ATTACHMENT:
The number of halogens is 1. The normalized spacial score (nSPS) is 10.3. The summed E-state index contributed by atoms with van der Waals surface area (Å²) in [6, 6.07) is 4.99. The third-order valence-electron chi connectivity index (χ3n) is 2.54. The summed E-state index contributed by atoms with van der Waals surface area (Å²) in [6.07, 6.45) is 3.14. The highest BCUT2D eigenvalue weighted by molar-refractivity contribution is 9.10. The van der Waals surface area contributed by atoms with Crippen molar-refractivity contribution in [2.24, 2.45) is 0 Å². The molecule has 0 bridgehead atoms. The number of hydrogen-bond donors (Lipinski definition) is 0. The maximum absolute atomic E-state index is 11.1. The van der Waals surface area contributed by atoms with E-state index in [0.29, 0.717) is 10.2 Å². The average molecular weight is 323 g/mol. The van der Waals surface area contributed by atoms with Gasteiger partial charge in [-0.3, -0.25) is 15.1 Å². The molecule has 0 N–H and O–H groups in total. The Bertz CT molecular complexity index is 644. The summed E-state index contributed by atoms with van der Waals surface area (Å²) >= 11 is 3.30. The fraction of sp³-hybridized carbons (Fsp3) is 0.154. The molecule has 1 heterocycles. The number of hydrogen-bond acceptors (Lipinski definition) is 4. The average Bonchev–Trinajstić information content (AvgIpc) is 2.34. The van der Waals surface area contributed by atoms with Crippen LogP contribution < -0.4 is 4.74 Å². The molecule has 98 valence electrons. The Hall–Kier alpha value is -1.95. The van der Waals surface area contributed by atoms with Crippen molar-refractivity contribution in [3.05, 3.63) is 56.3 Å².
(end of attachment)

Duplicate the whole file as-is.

The number of halogens is 1. The normalized spacial score (nSPS) is 10.3. The summed E-state index contributed by atoms with van der Waals surface area (Å²) in [6, 6.07) is 4.99. The third-order valence-electron chi connectivity index (χ3n) is 2.54. The summed E-state index contributed by atoms with van der Waals surface area (Å²) in [6.07, 6.45) is 3.14. The highest BCUT2D eigenvalue weighted by molar-refractivity contribution is 9.10. The van der Waals surface area contributed by atoms with Crippen molar-refractivity contribution in [2.24, 2.45) is 0 Å². The molecule has 0 bridgehead atoms. The number of hydrogen-bond donors (Lipinski definition) is 0. The maximum absolute atomic E-state index is 11.1. The van der Waals surface area contributed by atoms with E-state index in [0.29, 0.717) is 10.2 Å². The average molecular weight is 323 g/mol. The van der Waals surface area contributed by atoms with Gasteiger partial charge in [-0.3, -0.25) is 15.1 Å². The molecule has 0 N–H and O–H groups in total. The Bertz CT molecular complexity index is 644. The summed E-state index contributed by atoms with van der Waals surface area (Å²) >= 11 is 3.30. The fraction of sp³-hybridized carbons (Fsp3) is 0.154. The molecule has 1 heterocycles. The number of hydrogen-bond acceptors (Lipinski definition) is 4. The average Bonchev–Trinajstić information content (AvgIpc) is 2.34. The van der Waals surface area contributed by atoms with Crippen LogP contribution < -0.4 is 4.74 Å². The molecule has 98 valence electrons. The Hall–Kier alpha value is -1.95. The van der Waals surface area contributed by atoms with Crippen molar-refractivity contribution in [3.05, 3.63) is 56.3 Å².